An appeals court has upheld a Manila court ruling which ordered Pagcor to issue a provisional licence to Waterfront Philippines for a casino resort in the capital region.
The Court of Appeals 6th Division reaffirmed the August 2017 ruling by the Manila Regional Trial Court Branch 173 Presiding Judge Armando Yanga, who said Pagcor must act on Waterfront’s application for a licence.
“Considering that no additional documents were further required to be submitted, Waterfront is deemed to have completed the requirements for its project application, which war- ranted the review and evaluation thereof,” said the 19-page ruling penned by Associate Justice Samuel Gaerlan.
“Our finding remains that there is no grave abuse of discretion on the part of the Regional Trial Court in issuing the assailed decision and resolution,” the ruling continued. “Accordingly, this Court agrees that the same are already final and executory.”
The latest ruling stated that Waterfront must receive PHP100,000 ($1,896) in moral damages and PHP100,000 in exemplary damages.
It has been almost a decade since that Waterfront filed an application for a licence to develop and operate the Grand Waterfront Hotel and Casino in Manila’s Entertainment City gaming zone.
Entertainment City currently hosts three casino resorts, Solaire Resort and Casino, City of Dreams Manila, and Okada Manila, with Travellers International’s West Side City Resorts World due to launch in 2020.
While Waterfront met all of Pagcor’s licensing requirements, including depositing $100m in a commercial bank, the regulator failed to act on the company’s application, prompting the firm to take legal action.
Waterfront Philippines already manages several casino properties in the country, including the Waterfront Cebu City Hotel and Casino and the Waterfront Airport Hotel and Casino Mactan.
The company’s casino hotel properties offer gaming facilities under the Casino Filipino brand, operated by Pagcor.
The ruling means that Entertainment City could see a fifth operator after all, despite President Rodrigo Duterte’s recent decision not to allow Hong Kong- listed Landing International Development to build an IR in the zone.
In August, the president’s office announced that Landing’s $1.5m IR development, dubbed Nayon Landing, would not be permitted to go forward, even though the company had already been granted a provisional casino licence by Pagcor.
President Duterte also ordered Pagcor to cease from issuing any further casino licenses, with no timeframe given for when applications would be accepted once again.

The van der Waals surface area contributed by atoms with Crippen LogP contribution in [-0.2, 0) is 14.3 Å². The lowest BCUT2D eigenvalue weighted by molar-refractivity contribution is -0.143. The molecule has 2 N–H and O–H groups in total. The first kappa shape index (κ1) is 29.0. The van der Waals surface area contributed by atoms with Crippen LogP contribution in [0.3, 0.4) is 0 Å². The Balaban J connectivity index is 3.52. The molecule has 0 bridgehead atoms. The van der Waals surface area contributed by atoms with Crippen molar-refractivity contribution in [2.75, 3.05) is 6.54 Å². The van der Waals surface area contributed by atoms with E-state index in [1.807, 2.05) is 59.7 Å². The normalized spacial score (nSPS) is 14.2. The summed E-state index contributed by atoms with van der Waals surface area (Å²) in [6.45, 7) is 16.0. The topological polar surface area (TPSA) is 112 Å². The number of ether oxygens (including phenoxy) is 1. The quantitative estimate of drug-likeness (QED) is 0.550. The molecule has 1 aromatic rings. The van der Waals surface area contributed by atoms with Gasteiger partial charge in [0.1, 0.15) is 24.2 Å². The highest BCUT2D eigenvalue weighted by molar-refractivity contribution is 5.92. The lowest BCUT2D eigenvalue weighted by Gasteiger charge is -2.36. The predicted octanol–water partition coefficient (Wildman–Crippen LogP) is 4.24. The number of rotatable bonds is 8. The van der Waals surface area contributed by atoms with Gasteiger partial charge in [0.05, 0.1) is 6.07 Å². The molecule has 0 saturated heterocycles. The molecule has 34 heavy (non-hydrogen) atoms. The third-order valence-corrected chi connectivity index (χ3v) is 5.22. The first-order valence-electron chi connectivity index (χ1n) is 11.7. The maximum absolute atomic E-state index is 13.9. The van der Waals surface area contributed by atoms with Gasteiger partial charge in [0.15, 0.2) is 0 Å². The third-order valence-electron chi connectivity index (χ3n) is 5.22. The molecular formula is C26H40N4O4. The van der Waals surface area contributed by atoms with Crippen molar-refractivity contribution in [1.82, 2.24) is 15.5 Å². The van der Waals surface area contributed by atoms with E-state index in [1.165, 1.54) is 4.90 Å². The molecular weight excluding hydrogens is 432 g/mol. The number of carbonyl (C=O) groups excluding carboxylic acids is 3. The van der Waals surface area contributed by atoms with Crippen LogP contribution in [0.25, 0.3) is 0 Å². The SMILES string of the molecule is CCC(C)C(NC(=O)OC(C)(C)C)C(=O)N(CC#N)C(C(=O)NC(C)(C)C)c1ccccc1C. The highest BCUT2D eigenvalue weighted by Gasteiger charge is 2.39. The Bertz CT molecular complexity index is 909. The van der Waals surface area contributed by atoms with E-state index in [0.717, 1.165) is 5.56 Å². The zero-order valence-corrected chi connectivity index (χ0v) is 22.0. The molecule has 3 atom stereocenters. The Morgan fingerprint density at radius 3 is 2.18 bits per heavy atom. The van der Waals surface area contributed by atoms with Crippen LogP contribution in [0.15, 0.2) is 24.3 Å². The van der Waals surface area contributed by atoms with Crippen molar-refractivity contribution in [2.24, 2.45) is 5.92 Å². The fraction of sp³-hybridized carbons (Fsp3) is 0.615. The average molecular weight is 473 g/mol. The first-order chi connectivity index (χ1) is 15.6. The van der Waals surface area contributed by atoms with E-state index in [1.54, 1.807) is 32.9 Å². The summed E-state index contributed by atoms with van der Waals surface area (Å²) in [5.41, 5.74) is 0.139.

The decision to void Landing International’s licence came after the Department of Justice found that the land lease contract between the state-owned Nayong Pilipino Foundation (NPF) and the company was void.
“The DOJ has joined the President in concluding that the contract is void ab initio …void from the very beginning,” stated presidential spokesperson, Harry Roque. “According to the Secre- tary of Justice, the contract of Landing with Nayong Pilipino is a Build-to-Operate Transfer (BOT) contract disguised as a lease contract. “Because it is a build-operate-transfer project, it should have complied with the BOT law including public bid-
The review of the lease contract came on the heels of a complaint to Philippines’ Commission on Audit (COA) by Maria Fema Duterte – president Duterte’s niece and an NPF board member – which alleged that Landing would be underpaying for the land.
A subsequent report by the COA found that the NPF Board of Trustees headed by Patricia Yvette Ocampo, approved Landing’s proposal “without conducting an independent appraisal and advertisement to the public to solicit offers from other interested parties to ensure that the proposal is the most advantageous to the government.”
Despite the moratorium on further licences, Pagcor chair and CEO Andrea Domingo has expressed support for the creation of a casino cluster in Manila’s Entertainment City, similar to the Las Vegas or Cotai Strip.
“I wanted to do that, but the four original IRs there are very …opposed to a fifth operator and they’re asking for the moratorium of five years for the industry to mature,” she explained.
“And we’ve given them that, which means that there cannot be any casino operating, another casino operating there, until after February 2022 which is just about the end of the term of this administration.”